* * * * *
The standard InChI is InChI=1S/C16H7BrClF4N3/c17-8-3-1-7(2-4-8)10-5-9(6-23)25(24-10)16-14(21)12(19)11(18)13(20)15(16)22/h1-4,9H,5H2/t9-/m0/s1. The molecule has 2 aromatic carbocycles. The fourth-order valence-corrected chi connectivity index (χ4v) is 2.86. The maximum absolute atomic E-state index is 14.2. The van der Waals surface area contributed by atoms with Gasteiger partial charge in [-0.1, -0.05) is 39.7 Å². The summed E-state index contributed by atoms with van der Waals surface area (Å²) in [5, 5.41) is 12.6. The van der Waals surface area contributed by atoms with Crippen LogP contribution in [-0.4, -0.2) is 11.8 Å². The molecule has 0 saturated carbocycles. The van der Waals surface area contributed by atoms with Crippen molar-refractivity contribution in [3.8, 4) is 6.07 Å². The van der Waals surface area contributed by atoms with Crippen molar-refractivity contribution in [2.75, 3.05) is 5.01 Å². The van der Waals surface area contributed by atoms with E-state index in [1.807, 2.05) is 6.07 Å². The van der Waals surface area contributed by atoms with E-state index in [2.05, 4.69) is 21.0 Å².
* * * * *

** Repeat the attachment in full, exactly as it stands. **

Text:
The standard InChI is InChI=1S/C16H7BrClF4N3/c17-8-3-1-7(2-4-8)10-5-9(6-23)25(24-10)16-14(21)12(19)11(18)13(20)15(16)22/h1-4,9H,5H2/t9-/m0/s1. The molecule has 2 aromatic carbocycles. The fourth-order valence-corrected chi connectivity index (χ4v) is 2.86. The maximum absolute atomic E-state index is 14.2. The van der Waals surface area contributed by atoms with Gasteiger partial charge in [-0.1, -0.05) is 39.7 Å². The summed E-state index contributed by atoms with van der Waals surface area (Å²) in [5, 5.41) is 12.6. The van der Waals surface area contributed by atoms with Crippen LogP contribution in [-0.4, -0.2) is 11.8 Å². The molecule has 0 saturated carbocycles. The van der Waals surface area contributed by atoms with Crippen molar-refractivity contribution in [3.8, 4) is 6.07 Å². The van der Waals surface area contributed by atoms with Crippen molar-refractivity contribution in [2.75, 3.05) is 5.01 Å². The van der Waals surface area contributed by atoms with E-state index in [1.807, 2.05) is 6.07 Å². The van der Waals surface area contributed by atoms with E-state index in [2.05, 4.69) is 21.0 Å².